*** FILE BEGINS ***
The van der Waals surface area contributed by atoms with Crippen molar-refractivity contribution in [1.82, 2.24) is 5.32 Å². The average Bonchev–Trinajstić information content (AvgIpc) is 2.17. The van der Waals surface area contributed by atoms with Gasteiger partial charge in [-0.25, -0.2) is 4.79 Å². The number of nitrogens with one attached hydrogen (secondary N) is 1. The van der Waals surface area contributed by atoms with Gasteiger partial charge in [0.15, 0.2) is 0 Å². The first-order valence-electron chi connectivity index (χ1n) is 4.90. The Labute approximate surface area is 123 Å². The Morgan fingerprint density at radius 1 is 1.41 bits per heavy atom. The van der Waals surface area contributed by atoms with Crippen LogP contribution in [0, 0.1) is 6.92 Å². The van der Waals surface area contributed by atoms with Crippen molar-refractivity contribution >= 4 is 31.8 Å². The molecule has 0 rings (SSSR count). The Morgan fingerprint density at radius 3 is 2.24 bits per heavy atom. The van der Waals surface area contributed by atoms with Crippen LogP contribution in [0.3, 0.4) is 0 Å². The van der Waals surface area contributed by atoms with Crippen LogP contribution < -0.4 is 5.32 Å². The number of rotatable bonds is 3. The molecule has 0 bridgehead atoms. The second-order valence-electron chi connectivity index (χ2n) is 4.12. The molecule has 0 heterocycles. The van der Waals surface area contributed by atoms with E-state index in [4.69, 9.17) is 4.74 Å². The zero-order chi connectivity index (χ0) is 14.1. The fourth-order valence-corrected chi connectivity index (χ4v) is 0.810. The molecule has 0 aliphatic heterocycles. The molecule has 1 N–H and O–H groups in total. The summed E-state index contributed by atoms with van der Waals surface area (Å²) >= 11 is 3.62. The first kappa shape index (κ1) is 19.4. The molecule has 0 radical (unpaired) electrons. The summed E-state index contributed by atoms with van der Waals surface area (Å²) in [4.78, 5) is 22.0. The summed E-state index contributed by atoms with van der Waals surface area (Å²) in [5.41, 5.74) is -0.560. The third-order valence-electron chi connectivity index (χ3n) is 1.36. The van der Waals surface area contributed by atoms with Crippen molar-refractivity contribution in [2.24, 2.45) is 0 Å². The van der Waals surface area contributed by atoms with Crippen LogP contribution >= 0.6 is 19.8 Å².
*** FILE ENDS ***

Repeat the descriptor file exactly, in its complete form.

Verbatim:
The van der Waals surface area contributed by atoms with Crippen molar-refractivity contribution in [1.82, 2.24) is 5.32 Å². The average Bonchev–Trinajstić information content (AvgIpc) is 2.17. The van der Waals surface area contributed by atoms with Gasteiger partial charge in [-0.25, -0.2) is 4.79 Å². The number of nitrogens with one attached hydrogen (secondary N) is 1. The van der Waals surface area contributed by atoms with Gasteiger partial charge in [0.15, 0.2) is 0 Å². The first-order valence-electron chi connectivity index (χ1n) is 4.90. The Labute approximate surface area is 123 Å². The Morgan fingerprint density at radius 1 is 1.41 bits per heavy atom. The van der Waals surface area contributed by atoms with Crippen LogP contribution in [0, 0.1) is 6.92 Å². The van der Waals surface area contributed by atoms with Crippen molar-refractivity contribution >= 4 is 31.8 Å². The molecule has 0 rings (SSSR count). The Morgan fingerprint density at radius 3 is 2.24 bits per heavy atom. The van der Waals surface area contributed by atoms with Crippen LogP contribution in [0.3, 0.4) is 0 Å². The van der Waals surface area contributed by atoms with Crippen LogP contribution < -0.4 is 5.32 Å². The number of rotatable bonds is 3. The molecule has 0 bridgehead atoms. The second-order valence-electron chi connectivity index (χ2n) is 4.12. The molecule has 0 heterocycles. The van der Waals surface area contributed by atoms with E-state index in [4.69, 9.17) is 4.74 Å². The zero-order chi connectivity index (χ0) is 14.1. The fourth-order valence-corrected chi connectivity index (χ4v) is 0.810. The molecule has 0 aliphatic heterocycles. The molecule has 1 N–H and O–H groups in total. The summed E-state index contributed by atoms with van der Waals surface area (Å²) >= 11 is 3.62. The first kappa shape index (κ1) is 19.4. The molecule has 0 radical (unpaired) electrons. The summed E-state index contributed by atoms with van der Waals surface area (Å²) in [4.78, 5) is 22.0. The summed E-state index contributed by atoms with van der Waals surface area (Å²) in [5.41, 5.74) is -0.560. The third-order valence-electron chi connectivity index (χ3n) is 1.36. The van der Waals surface area contributed by atoms with Crippen molar-refractivity contribution in [2.24, 2.45) is 0 Å². The van der Waals surface area contributed by atoms with Crippen LogP contribution >= 0.6 is 19.8 Å².